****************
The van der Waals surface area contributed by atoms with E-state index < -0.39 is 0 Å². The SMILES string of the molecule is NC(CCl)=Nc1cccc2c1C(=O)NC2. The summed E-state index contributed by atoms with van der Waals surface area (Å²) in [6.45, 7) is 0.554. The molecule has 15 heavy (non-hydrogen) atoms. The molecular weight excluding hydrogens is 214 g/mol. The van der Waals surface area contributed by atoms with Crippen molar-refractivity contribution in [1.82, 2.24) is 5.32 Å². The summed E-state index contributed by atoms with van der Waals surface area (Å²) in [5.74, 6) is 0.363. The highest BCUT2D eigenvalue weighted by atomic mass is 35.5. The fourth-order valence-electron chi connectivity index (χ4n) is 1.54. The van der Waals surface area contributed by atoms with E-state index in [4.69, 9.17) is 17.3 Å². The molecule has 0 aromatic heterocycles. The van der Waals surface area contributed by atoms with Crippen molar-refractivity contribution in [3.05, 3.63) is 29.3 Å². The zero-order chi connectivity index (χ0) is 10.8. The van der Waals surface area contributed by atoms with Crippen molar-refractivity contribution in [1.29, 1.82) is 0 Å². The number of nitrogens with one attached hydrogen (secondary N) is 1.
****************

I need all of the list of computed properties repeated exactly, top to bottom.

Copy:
The van der Waals surface area contributed by atoms with E-state index < -0.39 is 0 Å². The SMILES string of the molecule is NC(CCl)=Nc1cccc2c1C(=O)NC2. The summed E-state index contributed by atoms with van der Waals surface area (Å²) in [6.45, 7) is 0.554. The molecule has 15 heavy (non-hydrogen) atoms. The molecular weight excluding hydrogens is 214 g/mol. The van der Waals surface area contributed by atoms with Crippen molar-refractivity contribution in [1.82, 2.24) is 5.32 Å². The summed E-state index contributed by atoms with van der Waals surface area (Å²) in [5.74, 6) is 0.363. The highest BCUT2D eigenvalue weighted by atomic mass is 35.5. The fourth-order valence-electron chi connectivity index (χ4n) is 1.54. The van der Waals surface area contributed by atoms with E-state index in [4.69, 9.17) is 17.3 Å². The molecule has 0 aromatic heterocycles. The van der Waals surface area contributed by atoms with Crippen molar-refractivity contribution in [3.05, 3.63) is 29.3 Å². The zero-order chi connectivity index (χ0) is 10.8. The van der Waals surface area contributed by atoms with Crippen molar-refractivity contribution in [1.29, 1.82) is 0 Å². The number of nitrogens with one attached hydrogen (secondary N) is 1.